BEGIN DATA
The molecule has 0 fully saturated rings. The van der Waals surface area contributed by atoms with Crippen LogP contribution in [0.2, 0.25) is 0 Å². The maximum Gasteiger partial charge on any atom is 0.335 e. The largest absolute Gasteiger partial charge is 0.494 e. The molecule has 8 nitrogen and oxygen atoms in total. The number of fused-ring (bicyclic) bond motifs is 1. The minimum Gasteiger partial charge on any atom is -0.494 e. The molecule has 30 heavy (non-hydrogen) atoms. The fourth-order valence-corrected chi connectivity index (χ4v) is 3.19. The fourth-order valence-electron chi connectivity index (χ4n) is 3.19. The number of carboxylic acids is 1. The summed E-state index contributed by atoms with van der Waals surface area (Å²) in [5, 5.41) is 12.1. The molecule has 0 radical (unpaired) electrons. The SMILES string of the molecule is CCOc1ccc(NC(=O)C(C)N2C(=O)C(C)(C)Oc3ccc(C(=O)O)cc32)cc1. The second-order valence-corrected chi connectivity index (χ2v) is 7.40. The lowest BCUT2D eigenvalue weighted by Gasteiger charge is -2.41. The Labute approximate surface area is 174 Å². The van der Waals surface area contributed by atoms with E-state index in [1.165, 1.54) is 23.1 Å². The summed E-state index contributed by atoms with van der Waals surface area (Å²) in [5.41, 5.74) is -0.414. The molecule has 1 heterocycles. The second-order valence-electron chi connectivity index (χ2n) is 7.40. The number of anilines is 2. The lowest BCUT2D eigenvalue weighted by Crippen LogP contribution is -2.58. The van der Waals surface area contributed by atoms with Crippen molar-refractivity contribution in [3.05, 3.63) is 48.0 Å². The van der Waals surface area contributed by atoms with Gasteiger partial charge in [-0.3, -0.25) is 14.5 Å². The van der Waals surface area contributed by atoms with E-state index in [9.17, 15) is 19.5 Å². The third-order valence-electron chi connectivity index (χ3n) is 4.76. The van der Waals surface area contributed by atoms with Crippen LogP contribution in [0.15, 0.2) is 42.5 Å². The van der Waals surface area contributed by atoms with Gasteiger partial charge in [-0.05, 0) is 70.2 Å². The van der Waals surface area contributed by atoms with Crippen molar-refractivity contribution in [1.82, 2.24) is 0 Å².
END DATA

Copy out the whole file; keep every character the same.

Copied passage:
The molecule has 0 fully saturated rings. The van der Waals surface area contributed by atoms with Crippen LogP contribution in [0.2, 0.25) is 0 Å². The maximum Gasteiger partial charge on any atom is 0.335 e. The largest absolute Gasteiger partial charge is 0.494 e. The molecule has 8 nitrogen and oxygen atoms in total. The number of fused-ring (bicyclic) bond motifs is 1. The minimum Gasteiger partial charge on any atom is -0.494 e. The molecule has 30 heavy (non-hydrogen) atoms. The fourth-order valence-corrected chi connectivity index (χ4v) is 3.19. The fourth-order valence-electron chi connectivity index (χ4n) is 3.19. The number of carboxylic acids is 1. The summed E-state index contributed by atoms with van der Waals surface area (Å²) in [5, 5.41) is 12.1. The molecule has 0 radical (unpaired) electrons. The SMILES string of the molecule is CCOc1ccc(NC(=O)C(C)N2C(=O)C(C)(C)Oc3ccc(C(=O)O)cc32)cc1. The second-order valence-corrected chi connectivity index (χ2v) is 7.40. The lowest BCUT2D eigenvalue weighted by Gasteiger charge is -2.41. The Labute approximate surface area is 174 Å². The van der Waals surface area contributed by atoms with E-state index in [1.165, 1.54) is 23.1 Å². The summed E-state index contributed by atoms with van der Waals surface area (Å²) in [5.41, 5.74) is -0.414. The molecule has 1 heterocycles. The second-order valence-electron chi connectivity index (χ2n) is 7.40. The number of anilines is 2. The lowest BCUT2D eigenvalue weighted by Crippen LogP contribution is -2.58. The van der Waals surface area contributed by atoms with Crippen molar-refractivity contribution in [3.05, 3.63) is 48.0 Å². The van der Waals surface area contributed by atoms with Gasteiger partial charge in [-0.3, -0.25) is 14.5 Å². The van der Waals surface area contributed by atoms with E-state index in [9.17, 15) is 19.5 Å². The third-order valence-electron chi connectivity index (χ3n) is 4.76. The van der Waals surface area contributed by atoms with Crippen LogP contribution in [0.15, 0.2) is 42.5 Å². The van der Waals surface area contributed by atoms with Gasteiger partial charge in [-0.05, 0) is 70.2 Å². The van der Waals surface area contributed by atoms with Crippen molar-refractivity contribution in [1.82, 2.24) is 0 Å².